PCAnything that sniffed of “offense” toward any “oppressed, victimized” group would bring immediate consequences. Even women in bathing suits on beaches vanished from our pages. Sexism!  This was not all Fernando’s doing.

Feminist zealots had contaminated the newsroom.

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WATERGATE

The sort of people in the business was changing. They were young careerists. To look at them, you might have thought you were in an insurance company’s office. My coworkers became tidy, bright-eyed and very ambitious. And you couldn’t walk in off the street and get hired. Degrees in journalism were de rigueur. Even higher levels of formal schooling was viewed very positively.

Watergate initiated much of this. What before was a traveling tinker trade became an honored and competitive calling. Bringing down a president can be very heady stuff.

Everybody wanted in. Journalism schools mushroomed after Nixon.

Youngsters did not just want in. They wanted to investigate! They wanted Pulitzers! And thus began the micro-examination of the private lives of public and wannabe public officials, something the internet made far easier than it used to be. Anyone who runs for high office today is out of his mind, in my opinion. You’ll be dragged through the dirt.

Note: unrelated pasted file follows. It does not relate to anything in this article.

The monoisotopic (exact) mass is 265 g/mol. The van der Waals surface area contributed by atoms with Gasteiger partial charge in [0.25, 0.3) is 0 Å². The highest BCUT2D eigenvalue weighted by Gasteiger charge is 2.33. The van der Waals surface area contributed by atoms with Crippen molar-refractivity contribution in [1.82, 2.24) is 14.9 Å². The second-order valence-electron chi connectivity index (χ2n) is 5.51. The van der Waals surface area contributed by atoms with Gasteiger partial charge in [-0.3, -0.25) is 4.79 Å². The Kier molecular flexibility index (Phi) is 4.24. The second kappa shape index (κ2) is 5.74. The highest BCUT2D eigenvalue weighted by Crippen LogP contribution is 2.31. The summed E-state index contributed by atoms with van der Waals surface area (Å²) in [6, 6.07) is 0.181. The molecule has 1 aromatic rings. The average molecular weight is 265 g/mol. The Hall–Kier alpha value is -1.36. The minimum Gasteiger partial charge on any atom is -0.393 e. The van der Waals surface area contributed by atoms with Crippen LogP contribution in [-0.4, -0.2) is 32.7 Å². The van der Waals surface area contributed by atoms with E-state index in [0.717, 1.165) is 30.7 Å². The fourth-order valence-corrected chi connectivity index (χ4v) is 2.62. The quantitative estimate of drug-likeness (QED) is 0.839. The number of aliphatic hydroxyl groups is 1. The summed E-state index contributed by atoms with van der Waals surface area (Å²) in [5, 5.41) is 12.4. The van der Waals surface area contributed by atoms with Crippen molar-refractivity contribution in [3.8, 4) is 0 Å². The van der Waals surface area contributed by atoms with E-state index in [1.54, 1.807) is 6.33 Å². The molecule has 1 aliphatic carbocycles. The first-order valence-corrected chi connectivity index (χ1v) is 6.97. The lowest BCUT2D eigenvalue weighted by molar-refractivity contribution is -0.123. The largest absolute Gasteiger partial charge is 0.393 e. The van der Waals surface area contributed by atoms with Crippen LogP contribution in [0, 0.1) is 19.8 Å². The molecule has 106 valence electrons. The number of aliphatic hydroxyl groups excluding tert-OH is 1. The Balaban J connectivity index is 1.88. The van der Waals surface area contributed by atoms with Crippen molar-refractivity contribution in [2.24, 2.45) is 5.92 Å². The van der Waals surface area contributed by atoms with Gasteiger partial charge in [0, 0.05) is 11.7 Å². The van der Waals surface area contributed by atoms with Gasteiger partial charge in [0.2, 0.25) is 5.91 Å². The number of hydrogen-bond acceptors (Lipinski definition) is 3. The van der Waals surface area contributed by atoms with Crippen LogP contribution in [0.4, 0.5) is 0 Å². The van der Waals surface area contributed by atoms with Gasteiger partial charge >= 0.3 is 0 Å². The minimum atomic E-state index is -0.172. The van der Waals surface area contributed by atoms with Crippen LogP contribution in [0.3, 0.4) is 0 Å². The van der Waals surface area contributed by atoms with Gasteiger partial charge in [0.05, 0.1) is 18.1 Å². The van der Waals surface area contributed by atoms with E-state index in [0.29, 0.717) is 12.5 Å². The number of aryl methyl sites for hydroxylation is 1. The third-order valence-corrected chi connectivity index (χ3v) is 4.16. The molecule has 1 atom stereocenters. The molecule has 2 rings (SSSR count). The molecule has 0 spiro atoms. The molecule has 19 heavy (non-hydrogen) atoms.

Except if you’re a member of an “oppressed” minority, which put you-know-who into the Oval Office.

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END OF THE LINE

The Houston Chronicle’s policy allowed early retirement if you’d reached age 55 and had been employed 15 years. I hit those two markers almost simultaneously in 1999. I had been divorced five years, and I was debt-free. I waved goodbye.

My newspaper days began at the tail of one fascinating, gluepot, highball era and terminated at the beginning of a new boring, careerist, internet world which I was very happy to leave.